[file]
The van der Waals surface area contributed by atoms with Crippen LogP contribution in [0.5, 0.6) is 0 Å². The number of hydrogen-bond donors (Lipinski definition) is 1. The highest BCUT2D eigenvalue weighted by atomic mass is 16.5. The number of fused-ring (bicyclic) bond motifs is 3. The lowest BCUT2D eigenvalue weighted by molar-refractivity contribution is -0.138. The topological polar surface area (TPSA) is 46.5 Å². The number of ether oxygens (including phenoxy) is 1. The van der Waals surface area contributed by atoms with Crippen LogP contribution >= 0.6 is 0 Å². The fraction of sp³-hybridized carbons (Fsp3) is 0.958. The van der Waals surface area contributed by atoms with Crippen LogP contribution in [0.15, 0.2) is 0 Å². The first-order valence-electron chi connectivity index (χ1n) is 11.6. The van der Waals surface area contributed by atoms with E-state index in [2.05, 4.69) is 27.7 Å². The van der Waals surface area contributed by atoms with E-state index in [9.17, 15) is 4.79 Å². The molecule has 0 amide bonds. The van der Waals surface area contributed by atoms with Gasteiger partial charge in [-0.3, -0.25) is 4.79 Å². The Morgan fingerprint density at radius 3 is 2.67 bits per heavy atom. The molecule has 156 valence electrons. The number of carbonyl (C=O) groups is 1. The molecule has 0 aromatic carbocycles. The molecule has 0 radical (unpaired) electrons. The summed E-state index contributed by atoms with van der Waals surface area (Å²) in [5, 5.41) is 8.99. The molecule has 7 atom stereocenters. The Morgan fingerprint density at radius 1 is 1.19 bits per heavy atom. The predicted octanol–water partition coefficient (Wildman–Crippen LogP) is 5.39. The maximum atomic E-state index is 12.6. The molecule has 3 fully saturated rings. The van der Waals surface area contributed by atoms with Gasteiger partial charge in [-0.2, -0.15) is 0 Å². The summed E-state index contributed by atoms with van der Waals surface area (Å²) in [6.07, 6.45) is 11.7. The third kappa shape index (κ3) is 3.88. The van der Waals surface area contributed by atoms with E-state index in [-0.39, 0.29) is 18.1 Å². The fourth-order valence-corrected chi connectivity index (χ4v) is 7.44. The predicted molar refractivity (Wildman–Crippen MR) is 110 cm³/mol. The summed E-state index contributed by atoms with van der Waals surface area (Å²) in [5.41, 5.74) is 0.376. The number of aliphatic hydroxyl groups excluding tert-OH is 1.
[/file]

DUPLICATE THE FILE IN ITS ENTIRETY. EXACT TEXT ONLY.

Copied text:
The van der Waals surface area contributed by atoms with Crippen LogP contribution in [0.5, 0.6) is 0 Å². The number of hydrogen-bond donors (Lipinski definition) is 1. The highest BCUT2D eigenvalue weighted by atomic mass is 16.5. The number of fused-ring (bicyclic) bond motifs is 3. The lowest BCUT2D eigenvalue weighted by molar-refractivity contribution is -0.138. The topological polar surface area (TPSA) is 46.5 Å². The number of ether oxygens (including phenoxy) is 1. The van der Waals surface area contributed by atoms with Crippen LogP contribution >= 0.6 is 0 Å². The fraction of sp³-hybridized carbons (Fsp3) is 0.958. The van der Waals surface area contributed by atoms with Crippen LogP contribution in [0.15, 0.2) is 0 Å². The first-order valence-electron chi connectivity index (χ1n) is 11.6. The van der Waals surface area contributed by atoms with E-state index in [2.05, 4.69) is 27.7 Å². The van der Waals surface area contributed by atoms with E-state index in [9.17, 15) is 4.79 Å². The molecule has 0 amide bonds. The van der Waals surface area contributed by atoms with Gasteiger partial charge in [-0.3, -0.25) is 4.79 Å². The Morgan fingerprint density at radius 3 is 2.67 bits per heavy atom. The molecule has 156 valence electrons. The number of carbonyl (C=O) groups is 1. The molecule has 0 aromatic carbocycles. The molecule has 0 radical (unpaired) electrons. The summed E-state index contributed by atoms with van der Waals surface area (Å²) in [5, 5.41) is 8.99. The molecule has 7 atom stereocenters. The Morgan fingerprint density at radius 1 is 1.19 bits per heavy atom. The predicted octanol–water partition coefficient (Wildman–Crippen LogP) is 5.39. The maximum atomic E-state index is 12.6. The molecule has 3 fully saturated rings. The van der Waals surface area contributed by atoms with Gasteiger partial charge in [-0.2, -0.15) is 0 Å². The summed E-state index contributed by atoms with van der Waals surface area (Å²) in [6.07, 6.45) is 11.7. The third kappa shape index (κ3) is 3.88. The van der Waals surface area contributed by atoms with E-state index in [-0.39, 0.29) is 18.1 Å². The fourth-order valence-corrected chi connectivity index (χ4v) is 7.44. The predicted molar refractivity (Wildman–Crippen MR) is 110 cm³/mol. The summed E-state index contributed by atoms with van der Waals surface area (Å²) in [5.41, 5.74) is 0.376. The number of aliphatic hydroxyl groups excluding tert-OH is 1.